“I know he’s competitive,” Barnes said after the Vols’ win over Tennessee Tech last Saturday. “He wants to play. He keeps telling me he feels close, like he can go.”

Minutes Going Up

Tennessee essentially has six starters – seven if Turner were healthy – as Bowden plays more minutes than the guy who starts in front of him, Yves Pons. With Turner on the shelf, all of the Vols’ key players are playing big minutes each game in his absence.

“Would I like for the minutes to be down? Yeah,” Barnes stated. “Lamonte Turner playing would make those go down across the board a little bit, but it’s just the way it’s worked out.”

Admiral Schofield (32.3), Jordan Bone (31.8), and Grant Williams (31.2) are all averaging well over 30 minutes per game, while Jordan Bowden (27.6) and Kyle Alexander (26.6) are near the 30-minute mark. Aside from the main five, Yves Pons (18.8) and John Fulkerson (14.2) are the only other two players averaging double-digit minutes.

“Some of it has to do with the level of competition we have played against early on, where they have had to play a lot of minutes in those early-season games,” Barnes explained. “In the end, you hope it all works out.”

Vol Nation Showing Out

Before Barnes’ press conference, Tennessee basketball SID Tom Satkowiak announced that Tennessee has sold out five of its 10 remaining home games. The only games that aren’t sold out are the Arkansas, Missouri, South Carolina, Vanderbilt, and Mississippi State games. According to Satkowiak, even those games are very close to being sold out.

“I am so appreciative of our fans with what they have done and how they have come out to watch these guys,” Barnes said. “I think they have enjoyed watching the team grow up and watched us change physically.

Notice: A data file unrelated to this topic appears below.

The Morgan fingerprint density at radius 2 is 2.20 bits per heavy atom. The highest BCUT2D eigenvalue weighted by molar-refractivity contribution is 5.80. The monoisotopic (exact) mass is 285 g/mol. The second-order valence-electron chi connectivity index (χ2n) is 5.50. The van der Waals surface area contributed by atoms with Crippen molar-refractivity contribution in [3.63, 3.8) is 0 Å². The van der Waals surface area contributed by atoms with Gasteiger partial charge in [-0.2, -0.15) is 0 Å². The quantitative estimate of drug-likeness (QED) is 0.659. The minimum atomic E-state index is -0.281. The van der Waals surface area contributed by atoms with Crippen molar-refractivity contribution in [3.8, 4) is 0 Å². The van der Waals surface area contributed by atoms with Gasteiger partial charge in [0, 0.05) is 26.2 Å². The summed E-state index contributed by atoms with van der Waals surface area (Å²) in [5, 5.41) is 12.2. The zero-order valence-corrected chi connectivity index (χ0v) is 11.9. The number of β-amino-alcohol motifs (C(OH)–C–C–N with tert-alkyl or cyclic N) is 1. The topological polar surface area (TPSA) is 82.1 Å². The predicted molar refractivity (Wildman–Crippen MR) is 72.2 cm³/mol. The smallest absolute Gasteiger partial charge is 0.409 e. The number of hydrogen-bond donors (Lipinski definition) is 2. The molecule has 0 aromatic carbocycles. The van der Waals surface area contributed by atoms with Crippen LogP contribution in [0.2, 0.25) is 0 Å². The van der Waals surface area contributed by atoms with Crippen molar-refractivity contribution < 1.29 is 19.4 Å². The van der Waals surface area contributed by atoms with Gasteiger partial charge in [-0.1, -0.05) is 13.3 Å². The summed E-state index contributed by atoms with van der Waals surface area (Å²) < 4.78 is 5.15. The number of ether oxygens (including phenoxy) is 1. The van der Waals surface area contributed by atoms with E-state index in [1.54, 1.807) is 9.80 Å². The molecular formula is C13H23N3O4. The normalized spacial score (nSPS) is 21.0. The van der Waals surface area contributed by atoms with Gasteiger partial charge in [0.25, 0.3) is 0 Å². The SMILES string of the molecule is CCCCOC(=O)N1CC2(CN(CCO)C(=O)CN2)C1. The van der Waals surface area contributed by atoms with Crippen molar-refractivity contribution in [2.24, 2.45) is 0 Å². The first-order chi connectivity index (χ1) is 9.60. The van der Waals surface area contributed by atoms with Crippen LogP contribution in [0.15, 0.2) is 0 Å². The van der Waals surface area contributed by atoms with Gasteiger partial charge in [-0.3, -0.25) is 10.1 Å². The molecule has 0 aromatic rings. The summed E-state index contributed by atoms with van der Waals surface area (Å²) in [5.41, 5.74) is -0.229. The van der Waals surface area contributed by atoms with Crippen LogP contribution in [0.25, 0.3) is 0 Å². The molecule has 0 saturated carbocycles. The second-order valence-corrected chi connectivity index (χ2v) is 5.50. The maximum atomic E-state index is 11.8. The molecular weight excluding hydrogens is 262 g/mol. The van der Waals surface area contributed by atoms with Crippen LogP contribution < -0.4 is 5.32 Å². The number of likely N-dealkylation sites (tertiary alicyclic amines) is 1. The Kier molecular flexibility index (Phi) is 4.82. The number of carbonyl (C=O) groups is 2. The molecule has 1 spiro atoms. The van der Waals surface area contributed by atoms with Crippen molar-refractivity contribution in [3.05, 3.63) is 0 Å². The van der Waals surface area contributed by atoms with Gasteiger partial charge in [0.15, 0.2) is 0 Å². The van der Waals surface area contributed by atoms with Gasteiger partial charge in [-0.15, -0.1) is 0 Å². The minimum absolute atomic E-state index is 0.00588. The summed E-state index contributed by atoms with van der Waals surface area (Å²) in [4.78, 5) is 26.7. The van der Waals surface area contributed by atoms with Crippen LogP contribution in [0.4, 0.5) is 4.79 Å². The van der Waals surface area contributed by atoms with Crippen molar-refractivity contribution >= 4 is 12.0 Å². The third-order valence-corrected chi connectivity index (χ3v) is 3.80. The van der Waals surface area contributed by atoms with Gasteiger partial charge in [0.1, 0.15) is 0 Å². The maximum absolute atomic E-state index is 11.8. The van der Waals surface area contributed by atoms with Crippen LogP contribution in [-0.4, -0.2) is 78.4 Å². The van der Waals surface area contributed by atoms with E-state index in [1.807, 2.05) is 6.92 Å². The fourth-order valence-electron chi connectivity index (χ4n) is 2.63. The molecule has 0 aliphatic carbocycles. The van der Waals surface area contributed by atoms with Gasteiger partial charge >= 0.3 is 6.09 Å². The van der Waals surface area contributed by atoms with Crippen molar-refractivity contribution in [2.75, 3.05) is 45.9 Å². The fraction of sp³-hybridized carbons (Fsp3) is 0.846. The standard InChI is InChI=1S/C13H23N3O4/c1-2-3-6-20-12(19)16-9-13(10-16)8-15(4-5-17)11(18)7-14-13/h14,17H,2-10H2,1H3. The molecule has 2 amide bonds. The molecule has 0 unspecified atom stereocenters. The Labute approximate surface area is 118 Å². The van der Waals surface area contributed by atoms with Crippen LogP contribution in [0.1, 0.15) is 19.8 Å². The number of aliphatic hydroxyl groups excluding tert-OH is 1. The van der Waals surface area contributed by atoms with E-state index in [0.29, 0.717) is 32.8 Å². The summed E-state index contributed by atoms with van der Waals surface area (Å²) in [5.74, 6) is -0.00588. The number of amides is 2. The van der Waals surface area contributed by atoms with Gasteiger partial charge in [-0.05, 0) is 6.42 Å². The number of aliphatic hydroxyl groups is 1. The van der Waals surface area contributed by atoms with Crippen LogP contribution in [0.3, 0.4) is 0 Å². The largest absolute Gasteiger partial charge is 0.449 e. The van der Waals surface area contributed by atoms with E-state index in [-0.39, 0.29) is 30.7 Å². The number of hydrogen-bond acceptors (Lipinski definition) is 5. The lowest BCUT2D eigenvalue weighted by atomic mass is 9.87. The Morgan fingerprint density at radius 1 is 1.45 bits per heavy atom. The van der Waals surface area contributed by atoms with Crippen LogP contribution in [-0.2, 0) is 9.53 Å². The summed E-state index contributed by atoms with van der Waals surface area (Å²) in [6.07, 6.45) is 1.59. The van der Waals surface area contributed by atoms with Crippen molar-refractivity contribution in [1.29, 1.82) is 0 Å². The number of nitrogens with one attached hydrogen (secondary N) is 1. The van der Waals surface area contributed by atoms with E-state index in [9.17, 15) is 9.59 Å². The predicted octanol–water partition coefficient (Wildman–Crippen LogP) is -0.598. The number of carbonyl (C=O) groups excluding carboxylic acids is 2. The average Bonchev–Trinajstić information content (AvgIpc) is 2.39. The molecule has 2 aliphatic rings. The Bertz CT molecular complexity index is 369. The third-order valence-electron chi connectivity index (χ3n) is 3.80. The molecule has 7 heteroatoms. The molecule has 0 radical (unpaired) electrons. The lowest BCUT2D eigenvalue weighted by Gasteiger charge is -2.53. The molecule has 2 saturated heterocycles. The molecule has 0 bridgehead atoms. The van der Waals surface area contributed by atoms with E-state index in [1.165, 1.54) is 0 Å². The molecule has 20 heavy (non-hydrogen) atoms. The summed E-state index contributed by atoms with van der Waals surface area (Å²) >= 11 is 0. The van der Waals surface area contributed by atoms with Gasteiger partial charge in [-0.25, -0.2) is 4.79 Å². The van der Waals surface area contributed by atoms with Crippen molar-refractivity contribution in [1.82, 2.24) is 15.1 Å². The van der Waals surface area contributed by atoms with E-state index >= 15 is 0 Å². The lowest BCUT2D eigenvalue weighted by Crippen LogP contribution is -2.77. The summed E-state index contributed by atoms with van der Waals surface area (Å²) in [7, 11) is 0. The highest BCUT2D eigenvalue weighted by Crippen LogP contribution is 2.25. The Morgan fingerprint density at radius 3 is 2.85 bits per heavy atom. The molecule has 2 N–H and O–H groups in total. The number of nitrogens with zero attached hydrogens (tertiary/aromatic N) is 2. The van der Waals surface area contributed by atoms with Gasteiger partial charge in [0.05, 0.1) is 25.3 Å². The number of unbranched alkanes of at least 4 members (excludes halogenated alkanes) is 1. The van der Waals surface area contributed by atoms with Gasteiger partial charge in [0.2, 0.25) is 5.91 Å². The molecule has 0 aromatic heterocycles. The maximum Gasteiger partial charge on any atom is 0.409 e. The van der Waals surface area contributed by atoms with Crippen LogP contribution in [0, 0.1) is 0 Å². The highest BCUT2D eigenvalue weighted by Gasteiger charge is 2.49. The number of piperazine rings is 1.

“I don’t know if I have been around a better fanbase ever. I really don’t. In terms of basketball, it’s amazing to me.”

With an average attendance of 16,976, Tennessee ranks sixth nationally currently. In five of Tennessee’s eight home games this season, there have been at least 16,000 fans in attendance. Against Tennessee Tech last Saturday, 21,165 were in attendance – the largest of the season to this point.

Because Barnes grew up on the other side of the Smoky Mountains in Hickory, North Carolina, he knew all about Ernie Grunfeld and Bernard King and the tradition of Tennessee basketball. As head coach of the Vols, the passion of the fanbase has been more than he ever imagined.

“Basketball in this state is bigger than I had ever imagined,” Barnes said. “But being here, I have gotten to meet a lot of different coaches at other universities and see the jobs they do. I look around and see the players in this state. It’s good.

“All I can say is that, since I have been here, the fans have been unbelievable.”